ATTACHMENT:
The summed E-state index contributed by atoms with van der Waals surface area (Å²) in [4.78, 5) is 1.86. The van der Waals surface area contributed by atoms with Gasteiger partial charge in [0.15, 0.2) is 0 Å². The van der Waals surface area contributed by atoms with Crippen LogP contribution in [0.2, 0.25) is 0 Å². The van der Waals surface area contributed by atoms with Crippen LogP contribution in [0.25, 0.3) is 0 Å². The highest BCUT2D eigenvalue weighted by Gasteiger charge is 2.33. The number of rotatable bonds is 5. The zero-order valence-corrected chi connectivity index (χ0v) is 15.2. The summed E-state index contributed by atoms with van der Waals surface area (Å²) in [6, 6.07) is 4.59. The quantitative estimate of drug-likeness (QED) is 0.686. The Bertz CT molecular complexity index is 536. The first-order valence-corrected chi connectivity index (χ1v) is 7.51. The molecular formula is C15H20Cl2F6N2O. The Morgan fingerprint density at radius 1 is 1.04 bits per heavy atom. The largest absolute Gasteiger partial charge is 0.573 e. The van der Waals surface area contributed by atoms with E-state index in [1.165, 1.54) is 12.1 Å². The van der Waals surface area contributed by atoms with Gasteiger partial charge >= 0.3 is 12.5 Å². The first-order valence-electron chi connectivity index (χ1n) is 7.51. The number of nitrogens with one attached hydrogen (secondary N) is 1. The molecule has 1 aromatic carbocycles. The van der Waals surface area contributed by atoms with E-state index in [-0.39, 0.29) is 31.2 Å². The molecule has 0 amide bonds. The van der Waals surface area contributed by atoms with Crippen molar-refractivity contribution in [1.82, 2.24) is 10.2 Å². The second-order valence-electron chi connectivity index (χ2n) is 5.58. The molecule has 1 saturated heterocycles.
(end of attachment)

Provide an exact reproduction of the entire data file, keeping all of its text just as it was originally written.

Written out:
The summed E-state index contributed by atoms with van der Waals surface area (Å²) in [4.78, 5) is 1.86. The van der Waals surface area contributed by atoms with Gasteiger partial charge in [0.15, 0.2) is 0 Å². The van der Waals surface area contributed by atoms with Crippen LogP contribution in [0.2, 0.25) is 0 Å². The van der Waals surface area contributed by atoms with Crippen LogP contribution in [0.25, 0.3) is 0 Å². The highest BCUT2D eigenvalue weighted by Gasteiger charge is 2.33. The number of rotatable bonds is 5. The zero-order valence-corrected chi connectivity index (χ0v) is 15.2. The summed E-state index contributed by atoms with van der Waals surface area (Å²) in [6, 6.07) is 4.59. The quantitative estimate of drug-likeness (QED) is 0.686. The Bertz CT molecular complexity index is 536. The first-order valence-corrected chi connectivity index (χ1v) is 7.51. The molecular formula is C15H20Cl2F6N2O. The Morgan fingerprint density at radius 1 is 1.04 bits per heavy atom. The largest absolute Gasteiger partial charge is 0.573 e. The van der Waals surface area contributed by atoms with E-state index in [1.165, 1.54) is 12.1 Å². The van der Waals surface area contributed by atoms with Gasteiger partial charge >= 0.3 is 12.5 Å². The first-order valence-electron chi connectivity index (χ1n) is 7.51. The number of nitrogens with one attached hydrogen (secondary N) is 1. The molecule has 1 aromatic carbocycles. The van der Waals surface area contributed by atoms with E-state index in [-0.39, 0.29) is 31.2 Å². The molecule has 0 amide bonds. The van der Waals surface area contributed by atoms with Crippen molar-refractivity contribution in [1.82, 2.24) is 10.2 Å². The second-order valence-electron chi connectivity index (χ2n) is 5.58. The molecule has 1 saturated heterocycles.